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March 1996

Don't Get Hung Up On Style: A conversation

Editor Emily Brink met with Robert Webber one afternoon last fall on the campus of Wheaton College in Illinois, where he has taught in the theology department for the past twenty-eight years. We spoke together in his office in the Billy Graham Center, an impressive museum and office complex.



Look Before You Leap! Second thoughts on adding a contemporary service

George Barna says you have to. Lyle Schaller says you ought to. Evangelists say you need to. The idea of creating a new worship expression, "contemporary" in character, alongside your present worshiping community is racing like wildfire through congregations all across North America.

Mixed Motives

Book: The Contemporary Christian Music Debate: Worldly Compromise or Agent of Renewal?

Steve Miller. Wheaton, IL: Tyndale House, 1993. 261 pages. $8.99.

Next to theology, there has been no more contentious an issue throughout the church's history than music. Church fathers, popes, priests, ministers, evangelists, reformers, and laity alike have swayed, sometimes violently, between tendencies toward asceticism on one hand, and accommodation on the other. Every so often, these conflicting tendencies clash openly. We are in the midst of such a time today.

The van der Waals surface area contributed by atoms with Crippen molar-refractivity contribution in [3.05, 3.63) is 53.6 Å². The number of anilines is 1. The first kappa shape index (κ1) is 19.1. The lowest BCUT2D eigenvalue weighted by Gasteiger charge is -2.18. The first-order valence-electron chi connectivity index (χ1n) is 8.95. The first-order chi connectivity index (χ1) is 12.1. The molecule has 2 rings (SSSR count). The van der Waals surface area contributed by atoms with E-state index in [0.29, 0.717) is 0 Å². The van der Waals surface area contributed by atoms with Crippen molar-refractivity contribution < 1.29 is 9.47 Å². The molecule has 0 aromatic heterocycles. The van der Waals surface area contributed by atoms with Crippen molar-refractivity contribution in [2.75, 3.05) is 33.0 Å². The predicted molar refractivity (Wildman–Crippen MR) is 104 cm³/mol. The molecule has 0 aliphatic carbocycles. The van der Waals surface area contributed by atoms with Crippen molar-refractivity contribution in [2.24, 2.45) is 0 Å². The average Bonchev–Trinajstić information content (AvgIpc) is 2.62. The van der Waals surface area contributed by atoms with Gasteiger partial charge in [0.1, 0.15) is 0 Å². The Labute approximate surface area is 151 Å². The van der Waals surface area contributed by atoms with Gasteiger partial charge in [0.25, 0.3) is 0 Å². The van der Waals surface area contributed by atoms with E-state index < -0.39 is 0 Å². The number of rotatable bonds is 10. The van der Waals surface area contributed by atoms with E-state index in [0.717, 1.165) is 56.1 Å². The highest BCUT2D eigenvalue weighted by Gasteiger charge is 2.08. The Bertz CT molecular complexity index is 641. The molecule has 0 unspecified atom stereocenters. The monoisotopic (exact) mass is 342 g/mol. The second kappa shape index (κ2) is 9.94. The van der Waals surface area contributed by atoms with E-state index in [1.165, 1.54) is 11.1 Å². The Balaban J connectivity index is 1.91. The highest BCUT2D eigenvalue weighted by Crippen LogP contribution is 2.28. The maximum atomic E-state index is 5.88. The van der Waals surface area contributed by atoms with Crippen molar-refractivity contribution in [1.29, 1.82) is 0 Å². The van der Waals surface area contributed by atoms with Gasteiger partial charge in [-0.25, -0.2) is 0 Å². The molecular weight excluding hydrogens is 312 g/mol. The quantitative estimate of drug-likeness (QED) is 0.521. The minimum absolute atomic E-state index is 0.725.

Contemporary Worship Comes of Age: A look at <em>Worship Evangelism</em> and <em>Reaching Out Without Dumbing Down</em>

Worship Evangelism: Inviting Unbelievers into the Presence of God, by Sally Morgenthaler. Grand Rapids: Zondervan, 1995. 320 pp. $19.99.
Reaching Out Without Dumbing Down: A Theology of Worship for the Turn-of-the-Century Culture, by Marva J. Dawn. Grand Rapids: Eerdmans, 1995. 316 pp. $16.99

Comfort, Comfort Now My People: A service of dramatic readings and songs from the book of Isaiah

The book of Isaiah is filled with poetry that has been set to music, more so than any other book of the Bible except for the Psalms. The gospel is clearly set forth in this Old Testament prophecy, which also includes visions remarkably similar to those of John in the book of Revelation. Last year was an "Isaiah year" for the Calvin Seminary Choir. The following service was part of the choir tour program. In addition to directing the choir, the choir director directed the congregation's entrances and gave cues for standing and sitting.